This weekend will be filled with floral photography workshops, first with Lotus blossoms at Kenilworth Gardens, and then the following day Sunflowers at McKee Beshers Wildlife Management Area.
Preparation is always essential in photography and even more so when I’m leading people on a photo field trip. So earlier in the week I spent the time to visit each location to spend time getting my own captures and to get a lay of the land. McKee Beshers Wildlife Management Area is set along the Potomac River in Poolesville and is a very popular place for visitors to get beautiful images of sweeping fields of sunflowers.
The sunflower fields are planted for wildlife management and provide essential sunflower seeds for a number of bird species. Once again, an o-dark-thirty departure lead me to the sunflowers fields just as the sun was coming over the horizon. After a few wide sweeping landscape perspectives I began working closer in and enjoying the sunny faces from a variety of ways.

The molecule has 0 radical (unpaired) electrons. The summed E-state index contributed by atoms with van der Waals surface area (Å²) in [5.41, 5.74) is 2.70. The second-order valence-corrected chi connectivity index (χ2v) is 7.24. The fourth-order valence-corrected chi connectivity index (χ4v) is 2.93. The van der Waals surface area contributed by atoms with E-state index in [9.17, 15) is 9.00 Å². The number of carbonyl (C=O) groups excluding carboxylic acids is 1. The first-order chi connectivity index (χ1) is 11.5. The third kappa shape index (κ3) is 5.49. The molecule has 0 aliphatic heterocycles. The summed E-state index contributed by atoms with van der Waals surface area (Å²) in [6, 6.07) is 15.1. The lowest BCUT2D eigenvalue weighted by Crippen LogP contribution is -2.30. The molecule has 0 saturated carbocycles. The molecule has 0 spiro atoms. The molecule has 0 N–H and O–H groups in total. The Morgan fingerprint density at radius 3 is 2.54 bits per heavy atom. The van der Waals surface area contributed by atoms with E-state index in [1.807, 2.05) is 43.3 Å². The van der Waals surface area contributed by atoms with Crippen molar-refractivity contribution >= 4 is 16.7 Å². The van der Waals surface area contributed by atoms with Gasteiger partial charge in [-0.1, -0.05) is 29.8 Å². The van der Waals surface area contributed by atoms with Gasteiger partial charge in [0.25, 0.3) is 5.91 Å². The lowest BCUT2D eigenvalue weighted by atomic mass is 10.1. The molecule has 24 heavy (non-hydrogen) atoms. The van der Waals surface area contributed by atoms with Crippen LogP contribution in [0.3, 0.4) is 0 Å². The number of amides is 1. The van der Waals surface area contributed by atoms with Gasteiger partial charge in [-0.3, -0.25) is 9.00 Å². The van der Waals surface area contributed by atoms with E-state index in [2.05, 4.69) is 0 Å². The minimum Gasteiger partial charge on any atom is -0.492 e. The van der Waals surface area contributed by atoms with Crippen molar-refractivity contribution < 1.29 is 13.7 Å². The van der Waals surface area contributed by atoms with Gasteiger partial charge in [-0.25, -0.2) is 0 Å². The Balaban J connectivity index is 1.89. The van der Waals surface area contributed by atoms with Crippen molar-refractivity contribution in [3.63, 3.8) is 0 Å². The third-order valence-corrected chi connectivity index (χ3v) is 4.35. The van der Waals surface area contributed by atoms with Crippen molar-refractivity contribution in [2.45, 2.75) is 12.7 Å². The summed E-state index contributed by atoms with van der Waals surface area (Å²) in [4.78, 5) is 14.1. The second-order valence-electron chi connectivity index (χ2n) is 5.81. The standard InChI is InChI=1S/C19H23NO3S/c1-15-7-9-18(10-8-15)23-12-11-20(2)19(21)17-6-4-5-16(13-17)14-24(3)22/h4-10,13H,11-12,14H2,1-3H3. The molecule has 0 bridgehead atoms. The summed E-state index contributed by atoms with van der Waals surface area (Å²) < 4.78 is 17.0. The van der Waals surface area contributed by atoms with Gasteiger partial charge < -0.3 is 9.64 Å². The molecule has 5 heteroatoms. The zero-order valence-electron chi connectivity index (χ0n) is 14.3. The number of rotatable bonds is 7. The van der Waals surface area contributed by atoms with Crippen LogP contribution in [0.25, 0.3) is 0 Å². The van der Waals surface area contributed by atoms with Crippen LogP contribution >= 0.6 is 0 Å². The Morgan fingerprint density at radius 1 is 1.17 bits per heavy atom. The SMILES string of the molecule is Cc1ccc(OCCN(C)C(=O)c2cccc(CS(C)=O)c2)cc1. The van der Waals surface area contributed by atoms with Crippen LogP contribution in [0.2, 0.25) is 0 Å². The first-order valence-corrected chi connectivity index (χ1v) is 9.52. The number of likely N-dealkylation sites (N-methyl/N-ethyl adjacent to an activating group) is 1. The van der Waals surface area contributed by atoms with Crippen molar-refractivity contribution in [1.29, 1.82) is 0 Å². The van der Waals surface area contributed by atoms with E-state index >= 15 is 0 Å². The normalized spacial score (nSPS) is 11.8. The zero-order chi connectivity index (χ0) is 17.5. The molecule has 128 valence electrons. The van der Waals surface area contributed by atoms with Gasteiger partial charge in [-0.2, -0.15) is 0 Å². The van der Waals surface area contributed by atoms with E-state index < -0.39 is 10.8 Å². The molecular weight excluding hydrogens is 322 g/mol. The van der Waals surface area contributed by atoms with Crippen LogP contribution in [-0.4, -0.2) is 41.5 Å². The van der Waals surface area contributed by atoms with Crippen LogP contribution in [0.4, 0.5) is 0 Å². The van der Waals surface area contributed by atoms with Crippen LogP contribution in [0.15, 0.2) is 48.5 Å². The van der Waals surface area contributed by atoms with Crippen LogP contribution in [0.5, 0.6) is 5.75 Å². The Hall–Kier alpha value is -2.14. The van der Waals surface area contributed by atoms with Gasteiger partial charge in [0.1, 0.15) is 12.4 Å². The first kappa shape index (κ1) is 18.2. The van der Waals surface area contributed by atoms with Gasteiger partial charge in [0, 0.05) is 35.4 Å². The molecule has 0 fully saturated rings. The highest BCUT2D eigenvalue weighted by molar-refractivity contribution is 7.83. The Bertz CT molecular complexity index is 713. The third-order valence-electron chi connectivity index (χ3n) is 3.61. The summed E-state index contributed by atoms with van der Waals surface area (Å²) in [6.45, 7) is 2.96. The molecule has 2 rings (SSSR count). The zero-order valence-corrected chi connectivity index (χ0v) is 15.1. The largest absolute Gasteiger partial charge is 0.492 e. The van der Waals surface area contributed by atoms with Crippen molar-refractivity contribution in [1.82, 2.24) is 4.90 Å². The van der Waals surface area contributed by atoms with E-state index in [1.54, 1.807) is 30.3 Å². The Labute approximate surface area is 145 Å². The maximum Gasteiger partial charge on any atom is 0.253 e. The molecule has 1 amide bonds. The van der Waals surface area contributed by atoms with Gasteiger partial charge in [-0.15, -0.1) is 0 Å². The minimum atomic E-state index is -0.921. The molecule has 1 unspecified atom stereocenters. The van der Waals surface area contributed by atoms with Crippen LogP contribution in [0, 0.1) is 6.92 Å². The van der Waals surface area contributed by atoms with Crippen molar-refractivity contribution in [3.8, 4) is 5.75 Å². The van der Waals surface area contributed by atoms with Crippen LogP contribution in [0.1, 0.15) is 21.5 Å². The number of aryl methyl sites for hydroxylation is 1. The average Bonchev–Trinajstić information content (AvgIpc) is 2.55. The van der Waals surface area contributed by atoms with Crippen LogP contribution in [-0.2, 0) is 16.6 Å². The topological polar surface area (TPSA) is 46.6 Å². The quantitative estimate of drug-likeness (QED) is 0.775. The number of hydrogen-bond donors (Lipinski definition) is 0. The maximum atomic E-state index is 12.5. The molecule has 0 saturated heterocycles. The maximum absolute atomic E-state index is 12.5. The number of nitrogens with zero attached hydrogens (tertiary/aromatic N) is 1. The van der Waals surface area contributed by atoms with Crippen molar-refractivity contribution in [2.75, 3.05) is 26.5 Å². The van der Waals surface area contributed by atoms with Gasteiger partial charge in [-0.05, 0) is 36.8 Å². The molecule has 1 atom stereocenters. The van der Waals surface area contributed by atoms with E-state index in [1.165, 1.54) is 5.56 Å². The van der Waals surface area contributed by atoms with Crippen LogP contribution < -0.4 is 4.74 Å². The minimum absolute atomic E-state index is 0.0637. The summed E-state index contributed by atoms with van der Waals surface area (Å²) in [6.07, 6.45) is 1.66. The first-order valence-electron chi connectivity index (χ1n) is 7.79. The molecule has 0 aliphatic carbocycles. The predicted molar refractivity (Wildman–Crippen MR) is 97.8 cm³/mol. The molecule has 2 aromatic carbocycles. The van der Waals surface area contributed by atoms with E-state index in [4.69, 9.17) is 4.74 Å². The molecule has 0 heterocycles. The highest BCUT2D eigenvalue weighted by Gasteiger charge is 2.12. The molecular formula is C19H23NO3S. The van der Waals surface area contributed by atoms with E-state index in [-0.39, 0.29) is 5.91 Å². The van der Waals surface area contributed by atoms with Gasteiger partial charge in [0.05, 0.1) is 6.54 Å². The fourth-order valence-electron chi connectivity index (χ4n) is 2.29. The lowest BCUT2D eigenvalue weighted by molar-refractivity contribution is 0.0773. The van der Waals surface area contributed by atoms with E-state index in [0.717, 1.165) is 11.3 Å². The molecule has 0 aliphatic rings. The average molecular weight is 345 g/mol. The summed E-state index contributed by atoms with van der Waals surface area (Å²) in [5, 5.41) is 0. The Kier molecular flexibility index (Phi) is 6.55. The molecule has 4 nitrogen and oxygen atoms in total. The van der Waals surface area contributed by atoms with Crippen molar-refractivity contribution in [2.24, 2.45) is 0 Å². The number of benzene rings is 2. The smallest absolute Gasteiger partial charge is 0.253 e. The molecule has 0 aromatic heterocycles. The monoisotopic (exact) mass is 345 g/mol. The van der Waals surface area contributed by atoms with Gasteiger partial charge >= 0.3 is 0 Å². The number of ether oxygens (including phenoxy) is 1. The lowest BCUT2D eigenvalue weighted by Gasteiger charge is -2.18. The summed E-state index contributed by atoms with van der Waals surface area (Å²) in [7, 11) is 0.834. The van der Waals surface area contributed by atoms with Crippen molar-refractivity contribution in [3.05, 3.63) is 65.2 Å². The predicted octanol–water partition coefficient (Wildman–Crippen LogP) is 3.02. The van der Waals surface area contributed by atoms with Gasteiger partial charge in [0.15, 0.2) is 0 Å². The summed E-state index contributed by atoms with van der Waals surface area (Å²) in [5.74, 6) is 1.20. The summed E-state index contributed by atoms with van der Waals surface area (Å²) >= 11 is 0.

It was hot, it was buggy and somehow I wasn’t finding my mojo. It happens sometimes, but I had driven a long way to get there and I had a creative kit bag that I brought with me. So after visiting with some friends for a bit, I had to get myself to focus and buckle down and work on getting some images.
Part of my preparation was having an idea of what types of images I wanted to obtain and it gave me a method to my madness while carefully walking through the sunflower fields so as to not disturb the flowers. I looked at the light and worked on back lighting and front lighting.
With this series I was going with a more ethereal effect and I tried a variety of methods to achieve this method. Tiffen offers a variety of diffusing filters, and I found a warming center spot on on Amazon. I also used an old Hollywood trick and pulled out my dual UV stacked filters with Vaseline spread on one of them. I also used the technique of ‘shooting through’ by placing a sunflower in front of another and focusing on the one further away.
Of course, the pollinators were out in full force and I can spend all day chasing them around capturing them while they collect pollen.
Finally, Sunflowers are a great subject to utilize the in-camera multiple exposure option I mentioned in my previous post. It was a couple of years ago when I was introduced to this in-camera feature by Denise Ippolito, but had never put it into practice. So at last I had a chance to do so with the sunflowers. A tripod is essential and it really helps to have a lens that works with a tripod collar. With the Canon 5D Mark IV, the Live View allows you to see how the sequential image will look on the previous one(s).
Such fun to play in a sunflower field. If only everyone could enjoy it as I have this week.